Mr. Forwood's committee, in 1887, recommended that so far as was possible, the purchases and contracts in the Department of the Director of Works, like those for the hulls and machinery of ships, should be placed under the Director of Navy Contracts, to be carried out on the general basis of the purchase scheme approved in July, 1883. This, however, was not done, and it is now generally admitted, that it is best the purchase of stores of the required nature should rest, under proper check, with the officer who is best acquainted with them, and under whose authority they are used.
It remains now, of the smaller Civil Departments of the Admiralty, to refer only to the Director of Greenwich Hospital. Much that is very interesting might be written about the history of this establishment, and I would gladly have entered at length into an account of it, but its work can occupy but a small space in a volume upon naval administration. It is, nevertheless, a very important duty that is carried on. The Director deals with all matters relating to the administration of the Hospital estates, revenues, and school, submitting such questions to the Civil Lord or Council as may be necessary. He reports and advises as to the property in the North, in Greenwich, and in the Isle of Dogs, which he visits when necessary. With him, too, rests the inspection of the collections of works of art, relics, plate, etc., in the Painted Hall and elsewhere at Greenwich Hospital, and he reports to the Board upon any matter that may seem to him to need attention. Lastly, he deals with the applications of widows of seamen and marines, and others, slain, or drowned in the service of the Crown, for pensions out of Greenwich Hospital funds, as well as with the question of allowances for their children, and with claims for gratuities to parents and other relatives of seamen and marines, consulting with the Civil Branch of the Secretary's Department when necessary in relation to this matter.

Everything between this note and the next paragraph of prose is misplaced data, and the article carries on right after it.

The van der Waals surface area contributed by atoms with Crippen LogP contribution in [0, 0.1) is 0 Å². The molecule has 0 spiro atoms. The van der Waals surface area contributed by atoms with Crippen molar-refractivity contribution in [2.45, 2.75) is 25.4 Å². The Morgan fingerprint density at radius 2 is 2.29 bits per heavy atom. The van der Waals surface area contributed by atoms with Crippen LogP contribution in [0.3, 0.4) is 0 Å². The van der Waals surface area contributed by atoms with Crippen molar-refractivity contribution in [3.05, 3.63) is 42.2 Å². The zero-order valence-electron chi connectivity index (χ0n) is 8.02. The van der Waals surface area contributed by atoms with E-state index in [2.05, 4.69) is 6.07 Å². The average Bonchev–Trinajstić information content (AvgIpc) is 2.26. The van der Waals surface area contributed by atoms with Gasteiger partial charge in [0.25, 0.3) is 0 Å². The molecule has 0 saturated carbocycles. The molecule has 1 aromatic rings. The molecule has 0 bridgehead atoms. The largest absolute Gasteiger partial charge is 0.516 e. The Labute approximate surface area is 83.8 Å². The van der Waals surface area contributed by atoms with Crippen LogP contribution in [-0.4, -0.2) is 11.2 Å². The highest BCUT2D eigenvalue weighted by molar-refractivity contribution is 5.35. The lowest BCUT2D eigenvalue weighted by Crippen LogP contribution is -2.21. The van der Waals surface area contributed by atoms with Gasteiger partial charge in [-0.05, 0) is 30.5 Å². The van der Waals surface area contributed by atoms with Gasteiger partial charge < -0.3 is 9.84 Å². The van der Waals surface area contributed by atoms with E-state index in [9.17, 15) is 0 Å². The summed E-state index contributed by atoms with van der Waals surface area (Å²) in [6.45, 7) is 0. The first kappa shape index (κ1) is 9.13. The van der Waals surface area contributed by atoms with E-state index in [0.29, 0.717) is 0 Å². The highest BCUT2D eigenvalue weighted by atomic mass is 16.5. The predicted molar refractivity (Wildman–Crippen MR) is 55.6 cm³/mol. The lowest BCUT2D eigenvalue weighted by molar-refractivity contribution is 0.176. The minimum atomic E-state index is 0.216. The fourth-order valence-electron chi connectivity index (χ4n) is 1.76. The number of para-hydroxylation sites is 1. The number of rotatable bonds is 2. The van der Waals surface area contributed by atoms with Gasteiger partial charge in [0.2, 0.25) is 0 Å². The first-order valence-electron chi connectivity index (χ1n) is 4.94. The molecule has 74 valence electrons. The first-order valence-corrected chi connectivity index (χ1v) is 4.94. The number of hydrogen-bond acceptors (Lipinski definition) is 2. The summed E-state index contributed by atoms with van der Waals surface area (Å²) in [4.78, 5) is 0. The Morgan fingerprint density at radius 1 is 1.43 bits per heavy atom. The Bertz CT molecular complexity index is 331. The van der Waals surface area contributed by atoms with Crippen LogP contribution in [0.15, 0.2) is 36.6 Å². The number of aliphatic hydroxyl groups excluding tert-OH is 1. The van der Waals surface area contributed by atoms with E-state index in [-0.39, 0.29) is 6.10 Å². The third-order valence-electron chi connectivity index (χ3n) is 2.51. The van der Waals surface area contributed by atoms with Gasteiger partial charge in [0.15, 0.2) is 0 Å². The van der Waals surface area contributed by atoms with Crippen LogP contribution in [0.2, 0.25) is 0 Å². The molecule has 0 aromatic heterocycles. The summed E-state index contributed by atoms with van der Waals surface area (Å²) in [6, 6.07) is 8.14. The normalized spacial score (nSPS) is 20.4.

The building at Greenwich consists of four blocks, from designs by Sir Christopher Wren, named respectively after Charles II, Anne, William III, and Mary. It was the last-named queen who conceived the idea of converting Greenwich into a refuge for aged and disabled seamen, but the real origin goes back to the institution of the Chatham "Chest" by Drake and Hawkins. In 1716 the forfeited estates of Lord Derwentwater were added to the foundation. Greenwich was abolished as a hospital in 1869, and became an educational establishment for the Navy, with beneficial results, in 1872.